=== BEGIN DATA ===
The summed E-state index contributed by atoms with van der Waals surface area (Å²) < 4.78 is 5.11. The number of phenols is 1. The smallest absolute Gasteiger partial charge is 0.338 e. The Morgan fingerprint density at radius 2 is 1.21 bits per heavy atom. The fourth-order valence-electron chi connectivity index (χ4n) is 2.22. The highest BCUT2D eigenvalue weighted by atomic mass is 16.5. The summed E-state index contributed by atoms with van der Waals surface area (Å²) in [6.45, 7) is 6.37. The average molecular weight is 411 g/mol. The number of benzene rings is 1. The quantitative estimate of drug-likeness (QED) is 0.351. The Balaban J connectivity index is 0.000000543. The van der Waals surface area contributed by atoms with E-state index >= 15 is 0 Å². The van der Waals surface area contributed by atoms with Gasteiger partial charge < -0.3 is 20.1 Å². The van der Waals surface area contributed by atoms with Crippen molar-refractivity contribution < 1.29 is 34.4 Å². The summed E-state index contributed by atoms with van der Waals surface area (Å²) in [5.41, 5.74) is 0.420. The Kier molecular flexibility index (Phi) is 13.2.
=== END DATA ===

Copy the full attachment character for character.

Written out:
The summed E-state index contributed by atoms with van der Waals surface area (Å²) < 4.78 is 5.11. The number of phenols is 1. The smallest absolute Gasteiger partial charge is 0.338 e. The Morgan fingerprint density at radius 2 is 1.21 bits per heavy atom. The fourth-order valence-electron chi connectivity index (χ4n) is 2.22. The highest BCUT2D eigenvalue weighted by atomic mass is 16.5. The summed E-state index contributed by atoms with van der Waals surface area (Å²) in [6.45, 7) is 6.37. The average molecular weight is 411 g/mol. The number of benzene rings is 1. The quantitative estimate of drug-likeness (QED) is 0.351. The Balaban J connectivity index is 0.000000543. The van der Waals surface area contributed by atoms with E-state index >= 15 is 0 Å². The van der Waals surface area contributed by atoms with Gasteiger partial charge < -0.3 is 20.1 Å². The van der Waals surface area contributed by atoms with Crippen molar-refractivity contribution < 1.29 is 34.4 Å². The summed E-state index contributed by atoms with van der Waals surface area (Å²) in [5.41, 5.74) is 0.420. The Kier molecular flexibility index (Phi) is 13.2.